Cleanly, the Laundry App that Cuts Out the Dirty Work

In this the age of the tech startup, new projects that boast the ability to imbue our lives with new conveniences are a dime a dozen – but when one has been glowingly featured in the Wall Street Journal, USA Today, Fast Company, the Huffington Post, and Fox Business, it’s time to straighten up and start listening.

Called “the Uber of laundry” by, Cleanly is the world’s first laundry subscription service. Yes, really. Absurd as it sounds, it took the brains of our world until now to work out a system that frees us of the burden of dealing with bags of dirty clothes every week, or – let’s face it – every two weeks.

The innovators that we can thank for this are Cleanly co-founders Tom Harari, Itay Forer and Chen Atlas. Their journey began when Harari moved from Philadelphia to Brooklyn, New York. He was for the first time in his life without a washing machine in-building – and the change hit him hard.

“As I started {using laundromats}, I realized that there are all of these hassles involved,” Harari told Fast Company. “It was more headache than it was worth.” He was certain there had to be a less chaotic way to acquire clean underwear, and set out to find it, asking himself: “How come I can order a black limo from an iPhone app, but I can’t do my laundry?”

Cleanly was conceived as an alternative to the typical urban laundry and dry-cleaning service, aiming to nix the problematic laundromat variables of unclear pricing, confusing machine processes, and bad customer service, replacing the entire rigmarole with a simple three-step laundry process: tap a button, sit back, and bear witness to magic at work.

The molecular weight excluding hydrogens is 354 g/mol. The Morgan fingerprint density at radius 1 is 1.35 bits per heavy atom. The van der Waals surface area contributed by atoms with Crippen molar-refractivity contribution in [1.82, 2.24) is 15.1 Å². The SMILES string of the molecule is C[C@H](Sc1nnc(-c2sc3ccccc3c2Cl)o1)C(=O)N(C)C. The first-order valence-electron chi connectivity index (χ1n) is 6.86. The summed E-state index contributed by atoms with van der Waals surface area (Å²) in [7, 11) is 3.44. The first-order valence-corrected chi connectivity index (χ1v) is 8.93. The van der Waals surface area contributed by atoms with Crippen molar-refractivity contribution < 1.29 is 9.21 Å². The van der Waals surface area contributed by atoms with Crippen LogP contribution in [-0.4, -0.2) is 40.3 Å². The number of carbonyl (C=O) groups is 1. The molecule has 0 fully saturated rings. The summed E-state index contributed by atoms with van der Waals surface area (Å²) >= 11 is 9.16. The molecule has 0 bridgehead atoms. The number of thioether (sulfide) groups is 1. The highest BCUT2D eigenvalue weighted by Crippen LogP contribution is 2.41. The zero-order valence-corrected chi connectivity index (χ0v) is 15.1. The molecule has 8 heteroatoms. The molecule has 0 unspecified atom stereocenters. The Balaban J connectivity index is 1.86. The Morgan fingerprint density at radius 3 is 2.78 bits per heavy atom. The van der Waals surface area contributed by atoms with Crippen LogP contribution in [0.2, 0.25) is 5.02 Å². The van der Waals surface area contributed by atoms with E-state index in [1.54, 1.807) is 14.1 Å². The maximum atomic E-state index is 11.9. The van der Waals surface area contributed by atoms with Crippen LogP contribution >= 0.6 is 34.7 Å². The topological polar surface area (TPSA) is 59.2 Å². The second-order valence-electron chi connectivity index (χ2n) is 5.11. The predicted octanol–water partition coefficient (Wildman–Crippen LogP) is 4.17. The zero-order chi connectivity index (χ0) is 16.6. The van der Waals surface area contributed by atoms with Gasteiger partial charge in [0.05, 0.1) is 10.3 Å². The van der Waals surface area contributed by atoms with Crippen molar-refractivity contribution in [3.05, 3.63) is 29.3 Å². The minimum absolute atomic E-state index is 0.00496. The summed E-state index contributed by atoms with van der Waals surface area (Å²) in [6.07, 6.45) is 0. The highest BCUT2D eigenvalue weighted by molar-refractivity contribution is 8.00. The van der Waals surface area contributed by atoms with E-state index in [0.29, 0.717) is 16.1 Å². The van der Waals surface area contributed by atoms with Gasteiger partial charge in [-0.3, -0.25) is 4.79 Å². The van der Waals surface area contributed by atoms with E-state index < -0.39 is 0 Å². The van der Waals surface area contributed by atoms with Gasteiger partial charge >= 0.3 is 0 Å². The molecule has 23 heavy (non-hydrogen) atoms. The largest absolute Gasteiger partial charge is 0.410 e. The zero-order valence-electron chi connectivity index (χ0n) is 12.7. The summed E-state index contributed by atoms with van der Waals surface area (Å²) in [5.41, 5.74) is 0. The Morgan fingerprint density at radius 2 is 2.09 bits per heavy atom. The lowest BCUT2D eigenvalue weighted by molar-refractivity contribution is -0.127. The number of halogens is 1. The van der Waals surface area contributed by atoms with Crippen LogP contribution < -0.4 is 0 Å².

To achieve this, Harari knew exactly what they needed to be fixed. Rather than getting into the relatively simple business of washing people’s clothes, Cleanly's main objective took the form of finding a seamless way to deliver the washing to and from the delivery service in a timely manner.

“We realized that to do this well, we’d have to take the delivery part away from the cleaners,” Harari said. “They’re good at the cleaning side of things - they’ve been doing it for 20, 25 years. The only reason they offer this delivery service is to stay competitive with all the other cleaners on the block. It’s an extra cost for them; they’re not good at it; and and they can’t do more than a few blocks’ radius around the cleaner.”

Harari took his ideas to Itay Forer, who was at the time working with global fashion brand Elie Tahari. Lacking the technical knowledge they needed to bring their clean-undie dream to fruition, they reached out to Atlas, a programmer who had spent time in the Israeli Defense Forces, building logistics technology systems. It was Atlas's fresh perspectives that really got the Cleanly ball rolling: he challenged the others to use data to streamline their delivery idea, utilizing information about buzzers, elevators, and doormen to map out a process unparalleled in its efficiency.

Cleanly got off to a low-key start as a beta app, the main customers of which were the co-founders’ friends and family, whose laundry they would pick up and bring to their homes during their lunch breaks and time off work. Running around New York city with bags of laundry on their backs – and looking more than a little unhinged while they were at it – eventually paid off for the trio when, in May 2014, they had the means to quit their day jobs and commit to Cleanly full time.

By October, Cleanly had seen considerable expansion in New York, but to take it further, its team knew that higher levels of funding would be required, leading them to apply to Y Combinator in Silicon Valley. To their shock, they were welcomed in, and things only sped up from there: while the company's goal at the beginning of Y Combinator was to increase their customer base by a seriously ambitious 10% per week, the rate quickly progressed to 25%. "Our growth chart was just insane," said Harari.

And that growth doesn't appear to be slowing down any time soon. Cleanly recently branched out and began its operations in San Francisco, and as its success mounts, it's clear that its creators have their pick of what city to bring the gift of on-demand fresh socks to next.